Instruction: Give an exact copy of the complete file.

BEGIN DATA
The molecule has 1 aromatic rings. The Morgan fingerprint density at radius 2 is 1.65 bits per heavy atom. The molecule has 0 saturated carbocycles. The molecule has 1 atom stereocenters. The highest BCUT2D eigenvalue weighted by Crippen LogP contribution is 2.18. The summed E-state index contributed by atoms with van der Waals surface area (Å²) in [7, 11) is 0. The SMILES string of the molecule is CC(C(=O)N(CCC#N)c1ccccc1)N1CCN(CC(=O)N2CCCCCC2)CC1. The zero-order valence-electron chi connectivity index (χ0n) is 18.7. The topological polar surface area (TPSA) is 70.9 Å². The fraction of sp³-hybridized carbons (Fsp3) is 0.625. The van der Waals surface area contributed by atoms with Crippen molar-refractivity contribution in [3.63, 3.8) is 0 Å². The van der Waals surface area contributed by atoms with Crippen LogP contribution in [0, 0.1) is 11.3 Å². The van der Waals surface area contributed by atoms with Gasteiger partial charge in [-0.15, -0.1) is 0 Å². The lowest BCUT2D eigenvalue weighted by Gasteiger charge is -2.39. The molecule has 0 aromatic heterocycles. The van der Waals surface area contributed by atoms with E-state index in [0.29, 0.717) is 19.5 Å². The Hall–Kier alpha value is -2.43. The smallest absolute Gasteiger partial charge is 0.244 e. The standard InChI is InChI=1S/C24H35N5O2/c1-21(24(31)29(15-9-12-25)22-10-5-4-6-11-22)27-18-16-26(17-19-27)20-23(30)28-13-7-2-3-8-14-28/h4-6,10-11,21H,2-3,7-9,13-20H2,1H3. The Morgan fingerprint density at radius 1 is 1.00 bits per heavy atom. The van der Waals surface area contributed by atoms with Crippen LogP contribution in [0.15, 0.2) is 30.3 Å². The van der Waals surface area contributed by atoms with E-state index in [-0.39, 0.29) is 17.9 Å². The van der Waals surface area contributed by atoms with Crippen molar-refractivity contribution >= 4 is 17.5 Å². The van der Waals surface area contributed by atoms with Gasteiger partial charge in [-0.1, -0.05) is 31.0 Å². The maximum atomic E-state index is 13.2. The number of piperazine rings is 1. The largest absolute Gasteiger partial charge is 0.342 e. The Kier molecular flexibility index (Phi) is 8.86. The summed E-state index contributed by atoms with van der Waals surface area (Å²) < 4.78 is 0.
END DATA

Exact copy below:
The molecule has 1 aromatic rings. The Morgan fingerprint density at radius 2 is 1.65 bits per heavy atom. The molecule has 0 saturated carbocycles. The molecule has 1 atom stereocenters. The highest BCUT2D eigenvalue weighted by Crippen LogP contribution is 2.18. The summed E-state index contributed by atoms with van der Waals surface area (Å²) in [7, 11) is 0. The SMILES string of the molecule is CC(C(=O)N(CCC#N)c1ccccc1)N1CCN(CC(=O)N2CCCCCC2)CC1. The zero-order valence-electron chi connectivity index (χ0n) is 18.7. The topological polar surface area (TPSA) is 70.9 Å². The fraction of sp³-hybridized carbons (Fsp3) is 0.625. The van der Waals surface area contributed by atoms with Crippen molar-refractivity contribution in [3.63, 3.8) is 0 Å². The van der Waals surface area contributed by atoms with Crippen LogP contribution in [0, 0.1) is 11.3 Å². The van der Waals surface area contributed by atoms with Gasteiger partial charge in [-0.15, -0.1) is 0 Å². The lowest BCUT2D eigenvalue weighted by Gasteiger charge is -2.39. The molecule has 0 aromatic heterocycles. The van der Waals surface area contributed by atoms with E-state index in [0.29, 0.717) is 19.5 Å². The Hall–Kier alpha value is -2.43. The smallest absolute Gasteiger partial charge is 0.244 e. The standard InChI is InChI=1S/C24H35N5O2/c1-21(24(31)29(15-9-12-25)22-10-5-4-6-11-22)27-18-16-26(17-19-27)20-23(30)28-13-7-2-3-8-14-28/h4-6,10-11,21H,2-3,7-9,13-20H2,1H3. The Morgan fingerprint density at radius 1 is 1.00 bits per heavy atom. The van der Waals surface area contributed by atoms with Crippen LogP contribution in [0.15, 0.2) is 30.3 Å². The van der Waals surface area contributed by atoms with E-state index in [-0.39, 0.29) is 17.9 Å². The van der Waals surface area contributed by atoms with Crippen molar-refractivity contribution >= 4 is 17.5 Å². The van der Waals surface area contributed by atoms with Gasteiger partial charge in [-0.1, -0.05) is 31.0 Å². The maximum atomic E-state index is 13.2. The number of piperazine rings is 1. The largest absolute Gasteiger partial charge is 0.342 e. The Kier molecular flexibility index (Phi) is 8.86. The summed E-state index contributed by atoms with van der Waals surface area (Å²) < 4.78 is 0.